With the preliminary immunological understanding of risk factors associated with ARDS and mortality in COVID-19, ICI-associated pneumonitis may further exacerbate pulmonary inflammation.6 Hence, patients receiving ICI who develop any respiratory symptom—new or worsening cough, runny nose, sore throat, congestion, new or worsening breathlessness, or suggestive radiological features—or who have contact with a patient with COVID-19 should be tested for COVID-19. For patients who reside in an area with a high prevalence of COVID-19 cases, either ICI should be postponed or a different cancer treatment plan should be pursued, as the clinical situation mandates. Patients diagnosed with COVID-19 who are not critically sick should have their ICI postponed until complete resolution of infection or wait for at least 2 weeks, whichever comes later. In the treatment of patients receiving ICI who develop critical illness due to COVID-19, immunosuppressive therapy should be considered in addition to immediate cessation of ICI. A retrospective multicenter study from China including 150 patients (with laboratory-confirmed infection of COVID-19) showed that C-reactive protein and interleukin-6 levels were considerably higher in the 68 patients (45.3%) who died in comparison with the 82 patients (54.6%) who were discharged healthy.5 Hence, the potential therapeutic armamentarium for COVID-19–associated ARDS could be similar to that used to treat CRS associated with CAR T-cells.7 These may include granulocyte-macrophage colony-stimulating factor inhibition, targeted cytokine blockade such as interleukin-1 (anakinra), interleukin 6 (tocilizumab, siltuximab, and sarilumab), and Janus kinase inhibition. Randomized clinical trials with exploratory arms are urgently needed; some of these are already underway.8,9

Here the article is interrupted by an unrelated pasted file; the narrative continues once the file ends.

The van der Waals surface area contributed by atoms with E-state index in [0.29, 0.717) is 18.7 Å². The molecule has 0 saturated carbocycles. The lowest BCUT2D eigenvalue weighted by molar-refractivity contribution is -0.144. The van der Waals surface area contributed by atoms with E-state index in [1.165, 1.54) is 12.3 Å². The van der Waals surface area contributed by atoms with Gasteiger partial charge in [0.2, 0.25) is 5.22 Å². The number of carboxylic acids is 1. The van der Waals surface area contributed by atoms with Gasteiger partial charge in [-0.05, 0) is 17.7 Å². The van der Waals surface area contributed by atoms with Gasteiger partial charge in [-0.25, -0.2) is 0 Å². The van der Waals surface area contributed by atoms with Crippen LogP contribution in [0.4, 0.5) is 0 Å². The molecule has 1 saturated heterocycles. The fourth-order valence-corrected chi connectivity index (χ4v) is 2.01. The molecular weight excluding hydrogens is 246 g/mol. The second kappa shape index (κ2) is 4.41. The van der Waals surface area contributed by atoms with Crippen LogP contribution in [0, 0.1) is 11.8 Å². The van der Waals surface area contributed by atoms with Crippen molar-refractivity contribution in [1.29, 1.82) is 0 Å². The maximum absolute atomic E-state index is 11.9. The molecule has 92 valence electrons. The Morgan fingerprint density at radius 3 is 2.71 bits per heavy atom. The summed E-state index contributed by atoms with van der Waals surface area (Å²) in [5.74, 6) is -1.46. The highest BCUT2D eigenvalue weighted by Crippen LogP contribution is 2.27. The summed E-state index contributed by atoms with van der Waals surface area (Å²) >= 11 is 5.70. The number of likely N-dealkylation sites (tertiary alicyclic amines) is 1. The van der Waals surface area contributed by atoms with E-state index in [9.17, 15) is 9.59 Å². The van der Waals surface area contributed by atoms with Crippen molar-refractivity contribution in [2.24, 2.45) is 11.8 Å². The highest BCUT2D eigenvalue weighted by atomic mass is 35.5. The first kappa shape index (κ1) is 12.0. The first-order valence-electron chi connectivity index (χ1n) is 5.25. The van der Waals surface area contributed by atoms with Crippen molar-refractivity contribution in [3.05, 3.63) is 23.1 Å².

Emerging reports have suggested lymphopenia to be associated with intensive care unit admission and ARDS in patients with COVID-19.2,3 This finding, coupled with a lack of efficacy of steroid treatment for previous coronavirus-associated pandemics and evidence of prolonged viral shedding, suggests that steroids should best be avoided in treatment of COVID-19 until further evidence for their use emerges.10